The “Night of Hope” that was live-streamed last evening from Franciscan University exceeded our wildest expectations. There were 30,000 individual viewers, over a million page hits, and many who didn’t watch it last evening are now watching the video and sharing it with friends.
It was a powerful event. If you haven’t seen it I’d encourage you to check it out. Sr. Miriam Hiedland was wonderful, Scott Hahn was insightful, and Fr. Dave was inspiring. My worship team sounded pretty good, too 🙂 It was humbling to be a part of such a great team.
On a personal level, it was a healing moment for me. These past few months have been tough. I feel dumb to complain about it. On one hand, I still have a job and my family is healthy. On the other, losing numerous speaking and music events have been a blow on a number of different levels: financially, emotionally, and even spiritually.
Every summer, my year “crescendos” with great worship music, travel around the country, and re-connecting with other friends in ministry. As I go from weekend to weekend, I see God working in the lives of thousands of people. I’ve spend the past 25 years—over half of my life—spending the summer at youth and adult conferences. When I got the call that the summer conferences were cancelled, it hit me like a ton of bricks. I have mourned the loss.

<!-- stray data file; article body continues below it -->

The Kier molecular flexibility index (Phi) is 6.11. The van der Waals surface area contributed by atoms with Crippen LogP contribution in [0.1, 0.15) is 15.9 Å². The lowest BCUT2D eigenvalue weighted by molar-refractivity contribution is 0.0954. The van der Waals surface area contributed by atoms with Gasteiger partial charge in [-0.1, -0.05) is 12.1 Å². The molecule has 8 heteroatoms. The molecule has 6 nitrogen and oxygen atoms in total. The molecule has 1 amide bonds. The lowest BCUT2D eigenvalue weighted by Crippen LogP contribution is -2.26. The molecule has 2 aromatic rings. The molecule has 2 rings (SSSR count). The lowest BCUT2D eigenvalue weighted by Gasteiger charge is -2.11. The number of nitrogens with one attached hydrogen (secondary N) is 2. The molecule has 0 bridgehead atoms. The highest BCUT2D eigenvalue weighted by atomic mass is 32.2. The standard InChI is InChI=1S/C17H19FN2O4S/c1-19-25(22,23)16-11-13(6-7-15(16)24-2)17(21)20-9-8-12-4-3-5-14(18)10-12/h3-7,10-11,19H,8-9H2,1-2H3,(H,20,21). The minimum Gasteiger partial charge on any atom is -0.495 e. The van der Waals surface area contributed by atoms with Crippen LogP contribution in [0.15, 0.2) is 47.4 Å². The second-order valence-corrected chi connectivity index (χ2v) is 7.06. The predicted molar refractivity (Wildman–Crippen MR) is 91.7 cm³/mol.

So I was thrilled to be invited to lead worship for the Night of Hope. Like everything this year, it was a bit surreal. From my perspective, I was playing to a chapel of about 80-90 people wearing masks and sitting apart from each other. Yet I also knew on the other side of the camera were tens of thousands of people from around the world.
Unlike leading worship at a live conference, I couldn’t see what God was doing. But I knew He was doing something. I just had to keep praising Him with confidence knowing that other people were being blessed by it, even though I couldn’t see their faces (and even the few I could see were wearing masks). And then it hit me… that’s what these past few months have been about, haven’t they? Hoping in what we do not see.
St. Paul wrote, “Now hope that sees for itself is not hope. For who hopes for what one sees?” (Romans 8:24). Though some of the team later (lovingly) made fun of me for my “hindsight is 2020” comment, I still stand by my cliché: I think we will see God working more clearly when we look back on this time than perhaps we can see right now.
Last night gave me a glimpse of God’s glory. It gave me hope. I still don’t know what is going on, how long it will last, or why things are happening as they are. Like everyone, I’m worried about a second wave, riots in cities, losing more job opportunities, and potentially having to homeschool my children again. But I have confidence in the One who made heaven and earth and calls me by name.